The addition of CLI (15 and 25 per cent) to AF-containing diet (Group 4 and 6) partially (completely in some cases) decreased both the incidence of affected broilers and the severity of lesions in the organs of chicks (Table 2, Figs 1, 2, 7B, 8C). The additions of CLI to the AF-free diet (Group 3 and 5) did not cause any significant gross and histologic changes in chicks compared to controls (Table 2).
Aflatoxins are important to the poultry industry because of their frequent occurrence in feedstuffs which produces severe economic losses and health problems in poultry (Leeson et al 1995, Santurio et al 1999). Diagnosis is rather difficult and medical treatment may be almost impossible. The gross and histologic investigations in the previous studies showed that AF affected the organs belonging to the haematopoietic, immune and reticulo-endothelial systems (Kiran et al 1998, Kubena et al 1998, Qureshi et al 1998). In this study, the toxic effects of AF on the pathological base and the ameliorative efficacy of dietary adsorbent (CLI) on the detrimental effects of AF were investigated.
Liver, kidney and the immune system organs are considered to be target organs for AF and these are primarily affected in aflatoxicosis cases. In this study, significant gross and histopathological changes/lesions (indicated in Table 2 and Results section) were seen in liver, kidney, spleen, thymus and BF from the chicks consumed AF-alone diet (all Tables and Figs). These changes strongly confirm the results of previous AFstudies (Chattopadhyay et al 1985, Dafalla et al 1987, Bilgic and Yesildere 1992, Espada et al 1992, Fernandez et al 1994, Ledoux et al 1999). The increase in the relative weight of livers induced by AF is attributed to an accumulation of lipid in the liver, which produces the characteristic, enlarged, friable, fatty livers associated with aflatoxicosis in broilers (Kubena et al 1993, Ibrahim et al 1998). The hepatotoxic effects of AF caused impairments in protein, carbohydrate and lipid metabolism, decreases in serum protein, uric acid and cholesterol levels (Kubena et al 1993, 1998, Ledoux et al 1999), and inhibition of haematopoiesis (Oguz et al 2000a). The AF-related-impairments in coagulation mechanisms and capillary endothelial fragility increase the tendency to haemorrhage in the body (Dafalla et al 1987, Kiran et al 1998). The haemorrhages seen (in fivecases) in legs and breast muscles and thymuses from the chicks fed AF alone in this study may be attributable to these causes. The AF-related kidney lesions also cause important failure in the calcium, phosphorus and uric acid metabolism, and relatively the bone and egg shell quality are affected in poultry (Glahn et al 1990, 1991). In the present study, kidney lesions induced by AF were observed in seven cases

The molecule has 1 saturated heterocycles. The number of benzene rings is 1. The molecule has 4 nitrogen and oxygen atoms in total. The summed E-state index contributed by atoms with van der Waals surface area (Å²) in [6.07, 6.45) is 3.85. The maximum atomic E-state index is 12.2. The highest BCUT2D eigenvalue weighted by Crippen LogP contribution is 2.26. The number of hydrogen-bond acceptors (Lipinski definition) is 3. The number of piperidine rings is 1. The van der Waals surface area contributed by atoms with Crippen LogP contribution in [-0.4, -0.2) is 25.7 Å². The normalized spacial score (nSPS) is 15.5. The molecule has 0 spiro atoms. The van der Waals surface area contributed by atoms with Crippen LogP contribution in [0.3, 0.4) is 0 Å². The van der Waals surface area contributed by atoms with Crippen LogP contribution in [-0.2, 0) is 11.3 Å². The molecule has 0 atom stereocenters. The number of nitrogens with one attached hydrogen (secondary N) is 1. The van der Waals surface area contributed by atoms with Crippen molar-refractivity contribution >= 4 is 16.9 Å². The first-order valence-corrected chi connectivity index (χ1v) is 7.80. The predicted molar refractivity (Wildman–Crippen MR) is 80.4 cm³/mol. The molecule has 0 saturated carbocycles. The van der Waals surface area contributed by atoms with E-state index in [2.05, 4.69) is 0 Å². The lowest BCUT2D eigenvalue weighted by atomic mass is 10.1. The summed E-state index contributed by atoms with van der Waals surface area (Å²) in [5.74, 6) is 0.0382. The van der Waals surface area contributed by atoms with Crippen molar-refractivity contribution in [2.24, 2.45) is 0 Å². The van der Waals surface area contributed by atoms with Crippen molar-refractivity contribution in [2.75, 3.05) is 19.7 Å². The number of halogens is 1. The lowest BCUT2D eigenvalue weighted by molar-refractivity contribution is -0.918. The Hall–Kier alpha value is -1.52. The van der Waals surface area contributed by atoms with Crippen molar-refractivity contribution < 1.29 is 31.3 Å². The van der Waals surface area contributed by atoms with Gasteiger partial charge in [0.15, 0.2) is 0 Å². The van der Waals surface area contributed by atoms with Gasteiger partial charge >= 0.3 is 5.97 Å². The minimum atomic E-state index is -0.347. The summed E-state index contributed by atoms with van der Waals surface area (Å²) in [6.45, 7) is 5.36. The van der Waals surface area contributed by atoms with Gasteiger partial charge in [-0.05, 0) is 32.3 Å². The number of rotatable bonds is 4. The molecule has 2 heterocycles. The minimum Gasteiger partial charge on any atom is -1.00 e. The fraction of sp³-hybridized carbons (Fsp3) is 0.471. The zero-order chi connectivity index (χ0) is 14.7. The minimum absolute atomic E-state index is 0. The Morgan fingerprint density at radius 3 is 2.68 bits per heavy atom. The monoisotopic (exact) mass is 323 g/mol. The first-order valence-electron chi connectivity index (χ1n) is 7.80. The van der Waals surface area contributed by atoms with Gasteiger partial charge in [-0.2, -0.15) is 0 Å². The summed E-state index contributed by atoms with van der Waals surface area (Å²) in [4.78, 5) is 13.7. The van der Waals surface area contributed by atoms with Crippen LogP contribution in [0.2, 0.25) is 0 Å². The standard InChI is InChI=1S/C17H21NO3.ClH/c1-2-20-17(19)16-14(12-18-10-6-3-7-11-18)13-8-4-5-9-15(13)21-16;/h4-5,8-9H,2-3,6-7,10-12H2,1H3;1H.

Thymuses and BF have responsibility in both cellular and humoral immunity in broilers and these organs must be functional throughout their life (Qureshi et al 1998). Regression of thymus and bursal developments would appear in the poor immune response in chicks and may cause failure in vaccination. In this study, both gross and histopathologic changes such as atrophy and lymphoid cell depletion were observed in thymuses and BF in chicks fed an AF diet alone in most cases (Table 2, Figs 7, 8). Six chicks fed AF alone showed slight cell depletion in the spleen. These spleen lesions also support the immunotoxic and haematotoxic effect of AF (Gabal and Azzam 1998, Ibrahim et al 2000). It was concluded that, the AF exposure could affect the cellular and humoral immunity of chicks and AF would impair immunological performance and increase susceptibility of animals to environmental and infectious agents.